On Nov. 1, 2015, the annual Open Enrollment Period (OEP) begins, for both state-run exchanges and the Federal Marketplace. Until Jan. 31, 2016, Americans can purchase an Affordable Care Act (ACA)-approved health insurance plan.
The three-month OEP only applies to those Americans who purchase their own plans, not employer-provided coverage. You actually need to purchase a plan by Dec. 15, 2015, for coverage to begin on Jan. 1, 2016. As per the ACA’s requirements, failing to enroll may mean paying an IRS-imposed penalty. For 2016, this will be the greater of: $695 per adult and $347.50 per child, for a maximum of $2,085 per family, or 2.5 percent of your income above the tax filing threshold.
If you do miss the enrollment deadline, you and your family may be able to avoid a penalty if you qualify for a Special Enrollment Period (SEP). These extensions begin 60 days following certain Qualifying Life Events (QLEs), including:
- Adopting a child
- Moving to a new permanent residence
- Gaining U.S. citizenship or lawful presence
- Already having Marketplace coverage
What to look for in a plan
When it comes to selecting coverage, there are three key elements to consider:
- Plan costs — These include monthly premiums, deductibles (out-of-pocket costs), copays (flat amount paid for certain services or items) and coinsurance (your percentage owed). Beneficiaries earning less than 400 percent of the Federal Poverty Level (FPL) may qualify for tax credits. And, silver level plan (the most common) enrollees may qualify for cost-sharing reductions.
- Healthcare providers and facilities — You should review and confirm with your preferred doctors if they’re covered within a plan’s network.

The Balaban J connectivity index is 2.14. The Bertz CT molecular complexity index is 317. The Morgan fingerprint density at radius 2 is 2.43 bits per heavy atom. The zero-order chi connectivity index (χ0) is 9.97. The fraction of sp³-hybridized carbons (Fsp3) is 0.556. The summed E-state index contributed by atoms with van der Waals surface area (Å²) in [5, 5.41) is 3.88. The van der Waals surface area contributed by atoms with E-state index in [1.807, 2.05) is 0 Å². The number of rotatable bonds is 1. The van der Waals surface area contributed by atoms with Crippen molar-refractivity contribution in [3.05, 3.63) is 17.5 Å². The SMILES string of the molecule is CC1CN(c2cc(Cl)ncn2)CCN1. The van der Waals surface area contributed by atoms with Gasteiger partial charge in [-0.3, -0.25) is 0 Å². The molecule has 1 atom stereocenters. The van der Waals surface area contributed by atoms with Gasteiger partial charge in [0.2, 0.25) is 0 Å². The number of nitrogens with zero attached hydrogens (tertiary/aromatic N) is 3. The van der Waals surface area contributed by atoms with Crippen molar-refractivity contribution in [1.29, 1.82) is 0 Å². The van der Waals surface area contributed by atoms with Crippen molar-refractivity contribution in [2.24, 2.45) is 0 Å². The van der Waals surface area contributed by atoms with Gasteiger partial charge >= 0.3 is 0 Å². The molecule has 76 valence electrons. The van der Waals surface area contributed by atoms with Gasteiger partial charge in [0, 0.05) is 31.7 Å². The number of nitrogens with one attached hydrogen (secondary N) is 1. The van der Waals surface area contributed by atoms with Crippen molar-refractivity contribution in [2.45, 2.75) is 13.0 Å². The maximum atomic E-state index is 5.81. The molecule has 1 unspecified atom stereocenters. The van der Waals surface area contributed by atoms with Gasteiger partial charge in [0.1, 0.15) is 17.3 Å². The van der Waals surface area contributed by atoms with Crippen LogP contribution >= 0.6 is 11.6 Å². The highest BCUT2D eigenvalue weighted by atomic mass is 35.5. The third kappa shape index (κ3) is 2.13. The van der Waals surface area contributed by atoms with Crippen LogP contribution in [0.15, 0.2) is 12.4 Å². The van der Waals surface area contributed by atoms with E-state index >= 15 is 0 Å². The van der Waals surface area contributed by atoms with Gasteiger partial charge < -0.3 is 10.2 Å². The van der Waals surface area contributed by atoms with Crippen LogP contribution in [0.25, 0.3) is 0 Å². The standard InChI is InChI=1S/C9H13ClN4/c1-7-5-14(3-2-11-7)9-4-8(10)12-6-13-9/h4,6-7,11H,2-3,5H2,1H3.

- Specific coverage and benefits
More people should be purchasing policies in 2016. Not only will there be fewer providers available, but more plans are deciding not to allow out-of-network benefits. Most plans’ costs will be increasing, as well. So, for this upcoming OEP, you’ll need to do your homework. Without the proper time and research, you may end up with a plan that doesn’t meet your needs.
But even though some providers leave the state-run and federal exchanges, there are still many to consider. According to the U.S. Dept. of Health and Human Services (HHS), the typical number of Qualified Health Plans (QHPs) available in a given area in 2015 is 40; it could be as high as 100, though.
However, the Marketplace website, Healthcare.gov, may assist with your plan searches. One potential feature enables consumers to match plans according to their preferred doctors, hospitals and drugs. Another tool is being tested that would estimate various plans’ out-of-pocket costs.